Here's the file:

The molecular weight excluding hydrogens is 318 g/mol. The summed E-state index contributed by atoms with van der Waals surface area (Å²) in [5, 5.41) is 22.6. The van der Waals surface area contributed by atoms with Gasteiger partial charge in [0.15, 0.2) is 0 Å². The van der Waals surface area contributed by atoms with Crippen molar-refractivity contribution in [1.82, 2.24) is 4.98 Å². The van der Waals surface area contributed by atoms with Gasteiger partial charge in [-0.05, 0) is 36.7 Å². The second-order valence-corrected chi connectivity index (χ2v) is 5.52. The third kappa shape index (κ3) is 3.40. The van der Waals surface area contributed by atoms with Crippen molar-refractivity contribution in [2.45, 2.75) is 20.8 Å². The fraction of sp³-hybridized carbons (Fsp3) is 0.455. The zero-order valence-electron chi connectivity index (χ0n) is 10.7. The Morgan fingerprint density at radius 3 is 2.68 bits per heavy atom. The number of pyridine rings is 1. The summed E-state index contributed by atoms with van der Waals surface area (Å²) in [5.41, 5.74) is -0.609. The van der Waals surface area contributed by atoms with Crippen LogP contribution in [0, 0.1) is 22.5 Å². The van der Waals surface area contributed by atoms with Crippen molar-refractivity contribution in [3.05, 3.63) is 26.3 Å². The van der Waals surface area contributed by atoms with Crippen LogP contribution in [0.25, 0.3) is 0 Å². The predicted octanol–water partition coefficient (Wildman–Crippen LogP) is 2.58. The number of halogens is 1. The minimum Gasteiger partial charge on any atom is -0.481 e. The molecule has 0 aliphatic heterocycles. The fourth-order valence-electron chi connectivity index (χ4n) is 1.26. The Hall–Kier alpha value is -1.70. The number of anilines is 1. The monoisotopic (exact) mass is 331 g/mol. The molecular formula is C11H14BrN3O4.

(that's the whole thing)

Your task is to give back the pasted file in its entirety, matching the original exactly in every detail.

The molecular weight excluding hydrogens is 318 g/mol. The summed E-state index contributed by atoms with van der Waals surface area (Å²) in [5, 5.41) is 22.6. The van der Waals surface area contributed by atoms with Gasteiger partial charge in [0.15, 0.2) is 0 Å². The van der Waals surface area contributed by atoms with Crippen molar-refractivity contribution in [1.82, 2.24) is 4.98 Å². The van der Waals surface area contributed by atoms with Gasteiger partial charge in [-0.05, 0) is 36.7 Å². The second-order valence-corrected chi connectivity index (χ2v) is 5.52. The third kappa shape index (κ3) is 3.40. The van der Waals surface area contributed by atoms with Crippen molar-refractivity contribution in [2.45, 2.75) is 20.8 Å². The fraction of sp³-hybridized carbons (Fsp3) is 0.455. The zero-order valence-electron chi connectivity index (χ0n) is 10.7. The Morgan fingerprint density at radius 3 is 2.68 bits per heavy atom. The number of pyridine rings is 1. The summed E-state index contributed by atoms with van der Waals surface area (Å²) in [5.41, 5.74) is -0.609. The van der Waals surface area contributed by atoms with Crippen LogP contribution in [0, 0.1) is 22.5 Å². The van der Waals surface area contributed by atoms with Crippen molar-refractivity contribution in [3.05, 3.63) is 26.3 Å². The van der Waals surface area contributed by atoms with Crippen LogP contribution in [0.25, 0.3) is 0 Å². The predicted octanol–water partition coefficient (Wildman–Crippen LogP) is 2.58. The number of halogens is 1. The minimum Gasteiger partial charge on any atom is -0.481 e. The molecule has 0 aliphatic heterocycles. The fourth-order valence-electron chi connectivity index (χ4n) is 1.26. The Hall–Kier alpha value is -1.70. The number of anilines is 1. The monoisotopic (exact) mass is 331 g/mol. The molecular formula is C11H14BrN3O4.